Donation Puts Ham Radio Operators in the Driver’s Seat


When earthquakes knock communications off line and wildfires place firefighters in remote canyons, members of a local ham radio club are ready to step up to the transceiver.

Only now they can do it in style.

The Conejo Valley Amateur Radio Club has turned a donated van into a command center that can travel to all corners of the county and restore communications in emergencies.

GTE Inc. donated seed money and a van, club members overhauled the interior, and the Ventura County Sheriff’s Department has pledged to maintain the vehicle and pay for its gas and insurance.


The sheriff’s badge is painted on the driver’s door and identifies the van as part of the Office of Emergency Services, a state agency run locally by the sheriff.

Should the communications systems for the Sheriff’s Department, the Ventura County Fire Department or the American Red Cross go out, the club’s Radio Amateur Civil Emergency Service has vowed to be there.

“It could happen. There is a possibility that in a major earthquake, all communications would go down,” said Sgt. Rod Mendoza, the Sheriff’s Department’s liaison to the civilian radio club members. “Of course you’d have your cellular phones. But those are going to be jammed.”

Should freeway overpasses crumble, pockets of the Conejo Valley will be cut off from the outside world, Mendoza said. The ham operators, he said, “are a viable, very valuable resource. They’re all artisans in their own right. They have a special skill.”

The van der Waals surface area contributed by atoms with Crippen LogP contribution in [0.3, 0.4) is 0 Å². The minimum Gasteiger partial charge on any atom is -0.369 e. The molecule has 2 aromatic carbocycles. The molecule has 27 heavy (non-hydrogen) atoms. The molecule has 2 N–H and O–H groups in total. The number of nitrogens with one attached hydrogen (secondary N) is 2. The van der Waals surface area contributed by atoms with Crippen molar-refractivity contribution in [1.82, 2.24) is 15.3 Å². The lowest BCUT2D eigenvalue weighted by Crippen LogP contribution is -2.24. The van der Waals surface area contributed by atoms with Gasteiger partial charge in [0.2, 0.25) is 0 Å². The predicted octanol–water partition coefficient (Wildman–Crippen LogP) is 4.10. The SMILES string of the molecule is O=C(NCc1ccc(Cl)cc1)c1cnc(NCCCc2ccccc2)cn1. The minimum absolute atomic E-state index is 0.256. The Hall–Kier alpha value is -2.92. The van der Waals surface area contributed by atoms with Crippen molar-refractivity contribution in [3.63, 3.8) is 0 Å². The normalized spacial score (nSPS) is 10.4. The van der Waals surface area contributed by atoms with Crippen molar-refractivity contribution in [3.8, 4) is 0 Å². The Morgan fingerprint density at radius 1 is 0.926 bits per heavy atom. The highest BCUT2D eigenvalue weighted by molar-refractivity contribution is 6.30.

Ham radio operator Don Munding remembers the Greenmeadow brush fire of 1993. While sheriff’s deputies met inside a warm trailer at the command center, he and his fellow club members huddled around a card table, facing the elements head-on.

It was time to get nicer digs.

Thus the idea of a souped-up van with accommodations to handle six club members and their radios was born. Two years ago, GTE gave them a 1984 Ford Econoline, after years of loyal service.


And it showed, said Joe Buhek, director of the van project. “Battleship grade,” he called it. The old vehicle rattled like a 4.0-magnitude quake. It featured grates meant to separate the driver from the tools. Plush it was not.


“We had it gutted. We got the inside out and then we began our wiring. We installed cabling and antennas,” 10 of them, Buhek said. He proudly points to the AC and DC outlets, the TV and phone hookups and the solar panels on top intended as backup for the four batteries inside.


Inside, the van has been insulated and carpeted sky blue. Cabinets flush to the driver’s side feature four cubbyholes for radios and their operators. The two front seats double as two more stations.

And the van isn’t finished. For now, club members will have to haul their ham radios into the van when disaster strikes.

Through fund-raising efforts, the group hopes to install permanent radios and buy or acquire computers, a printer, a scanner and cellular phone.

That’s where Conejo Valley Days comes in. “Buck’n” Chris Buckett, president of the Conejo Valley Jaycees and candidate for honorary marshal, is raising money for the amateur radio club.


In addition, the hams will show off their vehicle at Conejo Valley Days events in late April. The van will appear in the annual parade, on the fairgrounds and at the chili cook-off, Buhek said.

In the spirit of the annual community celebration, Buhek, a 38-year Thousand Oaks resident, said the van is just a way to say thank you to the community.